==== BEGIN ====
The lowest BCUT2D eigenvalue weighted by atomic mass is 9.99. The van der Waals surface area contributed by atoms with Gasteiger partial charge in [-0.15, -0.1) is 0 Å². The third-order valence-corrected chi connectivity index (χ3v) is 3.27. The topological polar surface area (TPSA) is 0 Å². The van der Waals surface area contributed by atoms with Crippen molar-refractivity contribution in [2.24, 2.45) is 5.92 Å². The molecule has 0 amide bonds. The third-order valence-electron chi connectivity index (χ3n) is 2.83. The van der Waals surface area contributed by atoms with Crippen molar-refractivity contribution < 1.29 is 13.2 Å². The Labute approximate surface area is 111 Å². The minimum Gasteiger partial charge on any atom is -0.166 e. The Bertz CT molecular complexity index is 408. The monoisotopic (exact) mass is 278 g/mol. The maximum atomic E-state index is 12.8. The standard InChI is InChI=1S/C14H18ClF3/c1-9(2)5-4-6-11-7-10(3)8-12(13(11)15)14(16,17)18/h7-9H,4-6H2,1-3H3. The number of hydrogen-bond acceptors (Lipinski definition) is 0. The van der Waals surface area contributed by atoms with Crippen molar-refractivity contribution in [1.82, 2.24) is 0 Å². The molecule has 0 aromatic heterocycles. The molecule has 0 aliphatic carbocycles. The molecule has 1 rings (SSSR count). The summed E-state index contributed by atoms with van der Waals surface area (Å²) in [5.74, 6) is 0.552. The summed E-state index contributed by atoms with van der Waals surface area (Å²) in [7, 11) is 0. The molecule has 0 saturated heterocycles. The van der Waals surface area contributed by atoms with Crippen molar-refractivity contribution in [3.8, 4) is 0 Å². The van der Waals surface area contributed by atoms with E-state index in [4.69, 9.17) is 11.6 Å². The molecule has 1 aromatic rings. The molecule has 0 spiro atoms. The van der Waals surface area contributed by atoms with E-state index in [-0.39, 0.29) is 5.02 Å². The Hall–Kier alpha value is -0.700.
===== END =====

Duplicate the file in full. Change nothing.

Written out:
The lowest BCUT2D eigenvalue weighted by atomic mass is 9.99. The van der Waals surface area contributed by atoms with Gasteiger partial charge in [-0.15, -0.1) is 0 Å². The third-order valence-corrected chi connectivity index (χ3v) is 3.27. The topological polar surface area (TPSA) is 0 Å². The van der Waals surface area contributed by atoms with Crippen molar-refractivity contribution in [2.24, 2.45) is 5.92 Å². The molecule has 0 amide bonds. The third-order valence-electron chi connectivity index (χ3n) is 2.83. The van der Waals surface area contributed by atoms with Crippen molar-refractivity contribution < 1.29 is 13.2 Å². The Labute approximate surface area is 111 Å². The minimum Gasteiger partial charge on any atom is -0.166 e. The Bertz CT molecular complexity index is 408. The monoisotopic (exact) mass is 278 g/mol. The maximum atomic E-state index is 12.8. The standard InChI is InChI=1S/C14H18ClF3/c1-9(2)5-4-6-11-7-10(3)8-12(13(11)15)14(16,17)18/h7-9H,4-6H2,1-3H3. The number of hydrogen-bond acceptors (Lipinski definition) is 0. The van der Waals surface area contributed by atoms with Crippen molar-refractivity contribution in [1.82, 2.24) is 0 Å². The molecule has 0 aromatic heterocycles. The molecule has 0 aliphatic carbocycles. The molecule has 1 rings (SSSR count). The summed E-state index contributed by atoms with van der Waals surface area (Å²) in [5.74, 6) is 0.552. The summed E-state index contributed by atoms with van der Waals surface area (Å²) in [7, 11) is 0. The molecule has 0 saturated heterocycles. The van der Waals surface area contributed by atoms with Crippen molar-refractivity contribution in [3.8, 4) is 0 Å². The van der Waals surface area contributed by atoms with E-state index in [4.69, 9.17) is 11.6 Å². The molecule has 1 aromatic rings. The molecule has 0 spiro atoms. The van der Waals surface area contributed by atoms with E-state index in [-0.39, 0.29) is 5.02 Å². The Hall–Kier alpha value is -0.700.